Engaging Traumatised Parents in the School Environment
This article was authored by Alexa Duke
Senior Training Consultant, Training and Professional Development at the Australian Childhood Foundation.
In many reality-TV shows we witness “the walk of shame” as one contestant after another is forced to exit the show in a very public manner after failing to meet this week’s challenge. And in some ways this reminds me of what it is like for some parents entering the school gates – a walk of shame.
For many of us, school holds fond memories but for others, school holds many triggers for trauma – the oval where they were bullied, the corridor where they were physically assaulted, the classroom where they were often publicly humiliated, the sting and the shame of corporal punishment, the principal’s office where they were frequently suspended. And I wonder if we, as educators, have ever stopped to walk through the school gates in the shoes of our most vulnerable parents? What is it like to walk through the school gate shamed? Shamed by your own school experiences, shamed by the behaviour of your son or daughter, shamed by your lack of education, shamed by your poverty, shamed by the teachers’ preconceived opinions about you and your family. Is this “walk of shame” necessary? And what does it mean for our traumatised children and parents?
We know that trauma can be intergenerational and that the most vulnerable students in our schools are often children of the most vulnerable students a generation before. And along with their own trauma experiences, they carry with them the family narrative of trauma. So what can we do to support these parents and if we don’t support them in a trauma-informed way and how can we support the child? Relationships are crucial to the healing of complex trauma, and a part of building relationship with the child, is building relationship with the parents. But if the only time we communicate with, or invite the parent into the school is when there is a problem, it can be difficult to build positive relationships. What do we do to establish safety, trust and respect?
We need to communicate with parents not just when things are difficult for their child, but also when things are going well: a phone call home when the child has experienced success, a phone call home for an act of kindness, a phone call home when they have had a good day, not just when it has been a bad day. This positive communication operates on many levels: it stops the parent from becoming defensive or angry whenever there is a phone call from the school, it demonstrates our interest in, and nurturing of their child, it allows for positive affirmation of both the parent and the child and it helps build positive relationships.
- We also know that those who have experienced trauma become overly focused on identifying threat in a relationship because that is what they have had to do to protect themselves, but what are we as educators, doing to alleviate that sense of threat? Below are a list of ideas from my own experience as an educator which might help mimimise your next meeting with a parent who has their own trauma narrative: Offering a neutral meeting place can go a long way towards alleviating fear and anxiety and containing the emotional safety of the parent – the local community centre, a café, McDonalds or the local library are all less threatening places and avoid the inquisitive eyes, the sound of the school bell, the smell of the corridors, all of which might trigger the parent.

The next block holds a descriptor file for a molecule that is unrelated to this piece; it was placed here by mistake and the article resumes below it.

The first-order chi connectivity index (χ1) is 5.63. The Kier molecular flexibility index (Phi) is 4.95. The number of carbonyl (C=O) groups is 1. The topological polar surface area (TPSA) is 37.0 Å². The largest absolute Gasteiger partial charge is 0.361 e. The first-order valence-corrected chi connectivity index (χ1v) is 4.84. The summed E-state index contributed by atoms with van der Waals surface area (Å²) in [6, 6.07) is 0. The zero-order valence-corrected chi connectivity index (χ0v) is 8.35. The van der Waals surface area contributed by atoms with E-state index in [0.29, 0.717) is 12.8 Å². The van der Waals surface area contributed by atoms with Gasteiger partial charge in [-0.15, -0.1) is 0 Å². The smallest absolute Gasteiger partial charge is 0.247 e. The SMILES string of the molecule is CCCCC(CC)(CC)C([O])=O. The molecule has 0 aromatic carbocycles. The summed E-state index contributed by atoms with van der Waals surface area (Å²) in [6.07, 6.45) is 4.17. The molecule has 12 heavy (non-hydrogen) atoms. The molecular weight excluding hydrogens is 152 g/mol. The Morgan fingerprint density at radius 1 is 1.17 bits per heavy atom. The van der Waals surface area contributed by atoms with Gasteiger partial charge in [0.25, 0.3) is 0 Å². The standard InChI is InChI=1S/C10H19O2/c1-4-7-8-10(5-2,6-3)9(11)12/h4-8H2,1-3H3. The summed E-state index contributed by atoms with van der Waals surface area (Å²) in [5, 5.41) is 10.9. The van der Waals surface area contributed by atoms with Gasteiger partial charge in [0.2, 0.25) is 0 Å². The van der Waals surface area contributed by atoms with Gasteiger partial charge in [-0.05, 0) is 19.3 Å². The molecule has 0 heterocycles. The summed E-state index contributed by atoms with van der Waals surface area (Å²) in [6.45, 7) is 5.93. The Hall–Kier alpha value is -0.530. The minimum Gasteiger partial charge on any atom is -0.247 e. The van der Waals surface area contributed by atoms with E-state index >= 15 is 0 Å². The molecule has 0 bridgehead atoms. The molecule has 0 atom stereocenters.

- Think about the journey the parent has had to make to get to the meeting and the anxiety that might have entailed.
- If it has to be at school, time it so that there are not students in the yard when the parent arrives, and make sure you are there to meet them. If the parent has to be kept waiting, make sure it is in a private space.
- Make sure the space is warm, offer a cup of tea, glass of water, a biscuit, the school magazine to read. Is there student art work on the wall, maybe flowers in the room, and is the chair comfortable? Simple gestures which may help bring the parent to a place of calm.
- Often there is more than one member of the school staff in the meeting – offer the option of a support person to sit in the meeting with the parent. Think about the seating in the room.
- Begin with a positive about the child wherever possible and avoid language that will alienate the parent.
- Try to avoid the first meeting with the parent being a negative for them and their child, first impressions are so important – make it a positive.
This may sound like simple common sense, but is it embedded in our practice? One of the most essential acts is to meet negative expectations with kindness, empathy and patience. Kindness pulls the rug out from under the defences we have learned to use to protect ourselves from feelings of rejection and abandonment. Compassion, warmth and love have the power to change our brains (Cozolino, 2014).
What do you do to build positive relationships and avoid that walk of shame?